Milan's research interests focus on population genomics, particularly on genetic variation contributing to evolution, using African cichlid fishes as a model system. Milan is also interested in development of new methodologies for population genomics and for genome assembly. This work is supervised by Dr Richard Durbin at the Sanger Institute.
I have been a PhD student at the Durbin group from September 2012 until September 2015, using whole genome sequence data to study the exceptional diversity of East African cichlid fishes. African cichlids have evolved hundreds of species and an amazing array of phenotypic adaptations within a short period of time. We have sequenced over 100 species from Lake Malawi, observing a rich picture of genome evolution on a timescale that bridges the gap between micro- and macro-evolutionary studies. In particular, I am interested in the genetic basis of adaptive functional differentiation and speciation - the origin of new species. This work contributes to our understanding of how vertebrate genomes evolve and function with likely long term implications for animal and human health.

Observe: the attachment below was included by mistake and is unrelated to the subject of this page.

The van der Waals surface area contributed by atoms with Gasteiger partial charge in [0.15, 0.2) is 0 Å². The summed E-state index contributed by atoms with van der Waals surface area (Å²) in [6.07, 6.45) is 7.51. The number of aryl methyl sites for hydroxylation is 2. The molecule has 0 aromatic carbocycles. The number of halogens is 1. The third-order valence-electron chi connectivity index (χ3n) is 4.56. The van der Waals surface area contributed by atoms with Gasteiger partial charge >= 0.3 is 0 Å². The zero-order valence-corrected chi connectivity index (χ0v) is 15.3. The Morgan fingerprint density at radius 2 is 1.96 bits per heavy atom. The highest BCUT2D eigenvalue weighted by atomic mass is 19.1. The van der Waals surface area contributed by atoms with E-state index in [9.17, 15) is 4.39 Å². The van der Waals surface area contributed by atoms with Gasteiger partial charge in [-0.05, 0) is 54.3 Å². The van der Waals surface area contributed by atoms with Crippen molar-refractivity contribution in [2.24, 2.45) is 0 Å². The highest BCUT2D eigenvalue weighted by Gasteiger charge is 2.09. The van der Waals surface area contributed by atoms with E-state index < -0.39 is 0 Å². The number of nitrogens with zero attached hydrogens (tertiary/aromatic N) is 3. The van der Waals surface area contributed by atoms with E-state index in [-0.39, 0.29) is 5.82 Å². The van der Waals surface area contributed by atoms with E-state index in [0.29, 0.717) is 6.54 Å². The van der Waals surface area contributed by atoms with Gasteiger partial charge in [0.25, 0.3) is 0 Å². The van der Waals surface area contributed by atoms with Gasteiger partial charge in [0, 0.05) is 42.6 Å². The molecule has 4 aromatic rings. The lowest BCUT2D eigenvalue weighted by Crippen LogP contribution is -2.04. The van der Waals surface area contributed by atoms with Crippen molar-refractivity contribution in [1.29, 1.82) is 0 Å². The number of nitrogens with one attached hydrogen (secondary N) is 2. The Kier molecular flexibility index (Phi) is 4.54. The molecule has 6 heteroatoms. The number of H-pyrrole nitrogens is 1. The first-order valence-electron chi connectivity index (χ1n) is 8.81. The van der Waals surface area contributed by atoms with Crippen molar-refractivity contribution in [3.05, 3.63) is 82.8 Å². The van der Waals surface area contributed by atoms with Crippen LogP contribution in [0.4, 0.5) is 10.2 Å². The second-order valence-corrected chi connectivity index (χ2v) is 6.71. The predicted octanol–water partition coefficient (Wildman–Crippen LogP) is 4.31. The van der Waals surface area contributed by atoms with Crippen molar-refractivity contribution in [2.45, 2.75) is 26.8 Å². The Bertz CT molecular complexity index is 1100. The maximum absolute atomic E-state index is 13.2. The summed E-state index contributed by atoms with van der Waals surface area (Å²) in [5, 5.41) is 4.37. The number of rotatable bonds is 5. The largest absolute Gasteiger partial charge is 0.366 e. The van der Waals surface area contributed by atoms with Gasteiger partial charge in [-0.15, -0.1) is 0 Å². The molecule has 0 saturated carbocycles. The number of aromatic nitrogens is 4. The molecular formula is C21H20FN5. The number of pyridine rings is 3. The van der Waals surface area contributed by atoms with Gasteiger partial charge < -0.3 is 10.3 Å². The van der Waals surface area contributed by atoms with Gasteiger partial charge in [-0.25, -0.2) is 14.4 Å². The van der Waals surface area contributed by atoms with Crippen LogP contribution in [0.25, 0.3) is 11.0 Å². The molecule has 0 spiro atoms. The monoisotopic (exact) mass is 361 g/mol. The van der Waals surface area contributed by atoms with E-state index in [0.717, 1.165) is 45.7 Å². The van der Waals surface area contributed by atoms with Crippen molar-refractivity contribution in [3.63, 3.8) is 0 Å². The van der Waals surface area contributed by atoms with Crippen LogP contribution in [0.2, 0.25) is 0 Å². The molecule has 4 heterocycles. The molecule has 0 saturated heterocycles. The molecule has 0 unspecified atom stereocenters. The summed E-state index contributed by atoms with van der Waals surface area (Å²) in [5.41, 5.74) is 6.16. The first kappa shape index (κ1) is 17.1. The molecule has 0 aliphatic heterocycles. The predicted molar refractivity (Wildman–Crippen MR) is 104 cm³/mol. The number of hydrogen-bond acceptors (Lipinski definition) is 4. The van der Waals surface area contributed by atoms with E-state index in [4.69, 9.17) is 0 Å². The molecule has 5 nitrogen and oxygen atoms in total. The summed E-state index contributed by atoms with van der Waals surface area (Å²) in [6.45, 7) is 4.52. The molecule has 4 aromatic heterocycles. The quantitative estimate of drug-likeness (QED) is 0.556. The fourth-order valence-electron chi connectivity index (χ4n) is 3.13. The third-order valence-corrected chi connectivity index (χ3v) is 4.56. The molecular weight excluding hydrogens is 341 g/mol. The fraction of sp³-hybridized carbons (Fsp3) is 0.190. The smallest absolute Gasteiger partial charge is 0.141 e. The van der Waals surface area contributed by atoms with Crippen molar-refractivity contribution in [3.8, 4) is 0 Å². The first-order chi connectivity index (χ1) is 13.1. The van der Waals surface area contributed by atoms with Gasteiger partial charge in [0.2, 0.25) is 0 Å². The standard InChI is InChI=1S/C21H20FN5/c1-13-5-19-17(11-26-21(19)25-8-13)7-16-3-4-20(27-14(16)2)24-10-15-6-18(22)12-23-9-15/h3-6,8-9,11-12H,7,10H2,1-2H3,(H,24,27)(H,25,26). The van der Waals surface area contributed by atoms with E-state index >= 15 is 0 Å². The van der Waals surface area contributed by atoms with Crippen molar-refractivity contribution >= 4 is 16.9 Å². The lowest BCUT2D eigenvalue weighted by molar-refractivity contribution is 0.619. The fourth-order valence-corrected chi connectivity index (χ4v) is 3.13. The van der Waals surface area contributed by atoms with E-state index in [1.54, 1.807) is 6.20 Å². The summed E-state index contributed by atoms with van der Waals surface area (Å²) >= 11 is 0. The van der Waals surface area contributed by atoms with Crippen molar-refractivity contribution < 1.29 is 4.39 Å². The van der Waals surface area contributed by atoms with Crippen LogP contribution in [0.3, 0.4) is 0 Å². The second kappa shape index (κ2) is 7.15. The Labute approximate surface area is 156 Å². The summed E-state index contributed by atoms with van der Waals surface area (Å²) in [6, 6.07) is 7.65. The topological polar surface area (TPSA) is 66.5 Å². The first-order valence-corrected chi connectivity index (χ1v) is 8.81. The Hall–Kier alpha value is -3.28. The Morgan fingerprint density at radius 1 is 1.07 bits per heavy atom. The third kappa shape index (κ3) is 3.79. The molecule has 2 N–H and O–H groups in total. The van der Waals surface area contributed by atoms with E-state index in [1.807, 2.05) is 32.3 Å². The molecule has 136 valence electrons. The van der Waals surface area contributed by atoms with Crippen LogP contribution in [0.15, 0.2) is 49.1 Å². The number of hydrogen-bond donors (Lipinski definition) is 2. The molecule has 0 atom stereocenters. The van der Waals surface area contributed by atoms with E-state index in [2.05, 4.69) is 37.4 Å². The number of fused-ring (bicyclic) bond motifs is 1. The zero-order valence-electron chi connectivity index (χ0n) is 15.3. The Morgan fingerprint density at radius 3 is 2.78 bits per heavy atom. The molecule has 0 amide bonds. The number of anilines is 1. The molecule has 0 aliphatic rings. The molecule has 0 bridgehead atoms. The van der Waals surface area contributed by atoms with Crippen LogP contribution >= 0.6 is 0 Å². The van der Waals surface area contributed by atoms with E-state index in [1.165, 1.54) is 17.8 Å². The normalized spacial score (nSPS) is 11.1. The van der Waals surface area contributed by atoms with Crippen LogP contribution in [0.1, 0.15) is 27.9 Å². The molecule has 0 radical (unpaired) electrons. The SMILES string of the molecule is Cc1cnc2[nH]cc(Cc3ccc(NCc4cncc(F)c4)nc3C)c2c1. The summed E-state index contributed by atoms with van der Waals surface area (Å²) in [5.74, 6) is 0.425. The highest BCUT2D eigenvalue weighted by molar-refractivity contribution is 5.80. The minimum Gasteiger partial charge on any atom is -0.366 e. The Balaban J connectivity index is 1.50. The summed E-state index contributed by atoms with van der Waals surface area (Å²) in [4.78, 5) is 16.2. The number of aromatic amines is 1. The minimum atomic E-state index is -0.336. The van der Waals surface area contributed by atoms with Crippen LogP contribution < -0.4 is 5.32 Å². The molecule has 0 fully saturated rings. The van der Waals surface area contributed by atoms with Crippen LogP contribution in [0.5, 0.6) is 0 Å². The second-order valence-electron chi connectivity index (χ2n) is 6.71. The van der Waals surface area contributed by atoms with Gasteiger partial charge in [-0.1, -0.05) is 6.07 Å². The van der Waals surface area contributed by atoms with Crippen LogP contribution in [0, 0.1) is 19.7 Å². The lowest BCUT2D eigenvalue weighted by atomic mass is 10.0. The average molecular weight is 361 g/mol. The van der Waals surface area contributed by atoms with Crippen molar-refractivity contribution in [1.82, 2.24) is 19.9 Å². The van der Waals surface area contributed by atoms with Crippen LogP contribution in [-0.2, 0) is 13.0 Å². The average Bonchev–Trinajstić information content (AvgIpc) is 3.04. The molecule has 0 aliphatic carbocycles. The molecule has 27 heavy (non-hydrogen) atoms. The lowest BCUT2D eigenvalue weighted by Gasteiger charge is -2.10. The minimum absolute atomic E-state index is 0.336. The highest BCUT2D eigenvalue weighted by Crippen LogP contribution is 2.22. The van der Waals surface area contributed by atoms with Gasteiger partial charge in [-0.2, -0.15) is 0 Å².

I have also developed a new method for genome assembly to reduce difficulties caused by heterozygosity by taking advantage of mother-father-offspring trio data. This will be especially useful for generating new genome assemblies in organisms with high heterozygosity, such as insects and marine invertebrates.
Environmental context for understanding the iconic adaptive radiation of cichlid fishes in Lake Malawi.
Proceedings of the National Academy of Sciences of the United States of America 2016;113;42;11654-11656
Genomic islands of speciation separate cichlid ecomorphs in an East African crater lake.
Science (New York, N.Y.) 2015;350;6267;1493-1498
The genomic substrate for adaptive radiation in African cichlid fish.